Enniskillen Castle began it's life as a tower house from the 15th Century built by Hugh "the Hospitable" Maguire. The Castle is positioned (as indeed is Enniskillen) at the vital crossing point of the island between the two Lough Ernes (Enniskillen means the town on the island). The Maguires held all the land hereabouts, and the Castle was involved in several skirmishes with the neighbouring O'Donnells and O'Neills. It was eventually destroyed by the English in 1602 and replaced by a Plantation tower house, at which time the distinctive water gate was added.
The base of the original tower was incorporated into the current "keep" - a large square tower now very much altered from it's Castle appearance. The Jacobites laid siege to the Castle in 1690 and it remained in use until 1710 as a residence. It fell into disrepair and was rebuilt as barracks in 1790, a use it kept until the 1950s.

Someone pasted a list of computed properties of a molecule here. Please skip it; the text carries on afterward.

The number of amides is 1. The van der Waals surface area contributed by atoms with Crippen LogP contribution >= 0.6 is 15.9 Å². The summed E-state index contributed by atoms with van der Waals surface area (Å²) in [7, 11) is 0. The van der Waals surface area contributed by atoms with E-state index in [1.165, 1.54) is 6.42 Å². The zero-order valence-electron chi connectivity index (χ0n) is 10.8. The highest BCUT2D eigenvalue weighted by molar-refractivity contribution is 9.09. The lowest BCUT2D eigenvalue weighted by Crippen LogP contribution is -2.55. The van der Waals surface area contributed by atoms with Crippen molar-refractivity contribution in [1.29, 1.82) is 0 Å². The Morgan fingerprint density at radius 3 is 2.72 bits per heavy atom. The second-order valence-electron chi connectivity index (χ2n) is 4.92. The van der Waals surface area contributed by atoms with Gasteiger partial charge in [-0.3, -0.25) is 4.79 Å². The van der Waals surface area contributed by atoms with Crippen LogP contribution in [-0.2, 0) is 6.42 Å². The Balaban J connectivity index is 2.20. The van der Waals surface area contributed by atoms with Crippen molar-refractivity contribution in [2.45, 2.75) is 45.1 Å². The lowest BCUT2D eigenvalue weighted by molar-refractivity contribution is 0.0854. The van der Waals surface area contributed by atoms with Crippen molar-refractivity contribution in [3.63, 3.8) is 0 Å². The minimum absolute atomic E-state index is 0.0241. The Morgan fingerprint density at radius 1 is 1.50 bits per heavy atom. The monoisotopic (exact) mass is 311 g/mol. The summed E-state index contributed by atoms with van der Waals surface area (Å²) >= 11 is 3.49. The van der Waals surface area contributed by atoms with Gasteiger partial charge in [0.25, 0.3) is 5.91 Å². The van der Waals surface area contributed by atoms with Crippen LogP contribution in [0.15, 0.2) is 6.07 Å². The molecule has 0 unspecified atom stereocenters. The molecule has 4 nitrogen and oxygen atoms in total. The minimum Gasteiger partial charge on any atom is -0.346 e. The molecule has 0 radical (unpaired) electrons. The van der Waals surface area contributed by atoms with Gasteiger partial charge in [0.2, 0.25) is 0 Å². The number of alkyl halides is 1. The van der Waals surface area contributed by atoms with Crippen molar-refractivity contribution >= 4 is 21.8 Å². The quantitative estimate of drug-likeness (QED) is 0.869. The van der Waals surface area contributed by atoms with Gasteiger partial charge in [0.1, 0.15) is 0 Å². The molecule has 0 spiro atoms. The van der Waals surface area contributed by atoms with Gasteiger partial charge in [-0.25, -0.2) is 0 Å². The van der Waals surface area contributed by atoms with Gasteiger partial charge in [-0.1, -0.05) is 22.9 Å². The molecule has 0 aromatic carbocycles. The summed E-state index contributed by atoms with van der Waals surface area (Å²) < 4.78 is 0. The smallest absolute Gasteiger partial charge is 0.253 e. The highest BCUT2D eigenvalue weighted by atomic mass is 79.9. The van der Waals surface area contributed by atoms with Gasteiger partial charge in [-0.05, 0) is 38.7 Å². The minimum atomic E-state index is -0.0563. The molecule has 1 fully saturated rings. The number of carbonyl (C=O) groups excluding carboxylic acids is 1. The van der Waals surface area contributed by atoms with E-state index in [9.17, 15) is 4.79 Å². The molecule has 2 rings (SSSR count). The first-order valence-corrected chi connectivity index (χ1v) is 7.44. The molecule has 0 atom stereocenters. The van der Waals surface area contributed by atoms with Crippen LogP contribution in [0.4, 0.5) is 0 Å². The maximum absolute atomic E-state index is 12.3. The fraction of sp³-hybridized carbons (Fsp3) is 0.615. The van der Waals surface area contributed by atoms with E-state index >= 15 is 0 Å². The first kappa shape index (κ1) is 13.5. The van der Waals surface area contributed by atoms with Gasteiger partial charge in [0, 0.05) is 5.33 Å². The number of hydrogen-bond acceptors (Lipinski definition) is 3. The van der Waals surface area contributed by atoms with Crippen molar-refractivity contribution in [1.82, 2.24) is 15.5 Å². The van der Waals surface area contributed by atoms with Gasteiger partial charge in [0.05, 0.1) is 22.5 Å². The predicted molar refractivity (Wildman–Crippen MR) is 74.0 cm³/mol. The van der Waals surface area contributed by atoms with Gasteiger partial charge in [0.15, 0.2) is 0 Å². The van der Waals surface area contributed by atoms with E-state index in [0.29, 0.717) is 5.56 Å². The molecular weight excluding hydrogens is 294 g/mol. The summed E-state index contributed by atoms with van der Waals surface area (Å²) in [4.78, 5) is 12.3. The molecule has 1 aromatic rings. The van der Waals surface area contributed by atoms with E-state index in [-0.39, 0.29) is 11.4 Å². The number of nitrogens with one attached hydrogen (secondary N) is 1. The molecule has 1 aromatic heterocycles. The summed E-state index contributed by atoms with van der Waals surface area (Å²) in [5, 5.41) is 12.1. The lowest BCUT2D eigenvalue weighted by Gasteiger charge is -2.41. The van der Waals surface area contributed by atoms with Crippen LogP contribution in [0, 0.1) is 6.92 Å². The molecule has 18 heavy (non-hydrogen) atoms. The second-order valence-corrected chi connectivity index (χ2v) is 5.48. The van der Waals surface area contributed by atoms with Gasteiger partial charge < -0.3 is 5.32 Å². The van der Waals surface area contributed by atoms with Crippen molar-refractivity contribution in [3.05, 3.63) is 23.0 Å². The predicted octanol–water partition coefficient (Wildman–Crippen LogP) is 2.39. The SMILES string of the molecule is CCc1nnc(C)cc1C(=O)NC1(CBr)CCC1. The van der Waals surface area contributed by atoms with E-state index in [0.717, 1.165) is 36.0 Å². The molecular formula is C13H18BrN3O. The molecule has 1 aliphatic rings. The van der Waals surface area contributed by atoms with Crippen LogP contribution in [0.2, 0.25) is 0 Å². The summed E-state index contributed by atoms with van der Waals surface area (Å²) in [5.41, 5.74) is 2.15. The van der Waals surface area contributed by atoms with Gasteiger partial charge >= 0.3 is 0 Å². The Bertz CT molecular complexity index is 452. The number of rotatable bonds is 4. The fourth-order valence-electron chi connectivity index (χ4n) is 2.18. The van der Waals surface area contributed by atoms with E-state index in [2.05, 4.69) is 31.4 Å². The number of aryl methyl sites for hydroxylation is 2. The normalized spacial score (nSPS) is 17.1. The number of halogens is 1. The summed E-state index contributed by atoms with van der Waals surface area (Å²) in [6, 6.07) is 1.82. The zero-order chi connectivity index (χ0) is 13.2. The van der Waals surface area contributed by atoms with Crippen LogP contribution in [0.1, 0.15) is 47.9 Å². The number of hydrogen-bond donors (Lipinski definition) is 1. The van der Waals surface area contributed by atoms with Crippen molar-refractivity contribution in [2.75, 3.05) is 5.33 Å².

Today the keep houses a museum. The best view of the Castle is surely from across the river with the unusual water gate looking far more defensive than it does when viewed from closer to, when the thinness of it's walls become more apparent.
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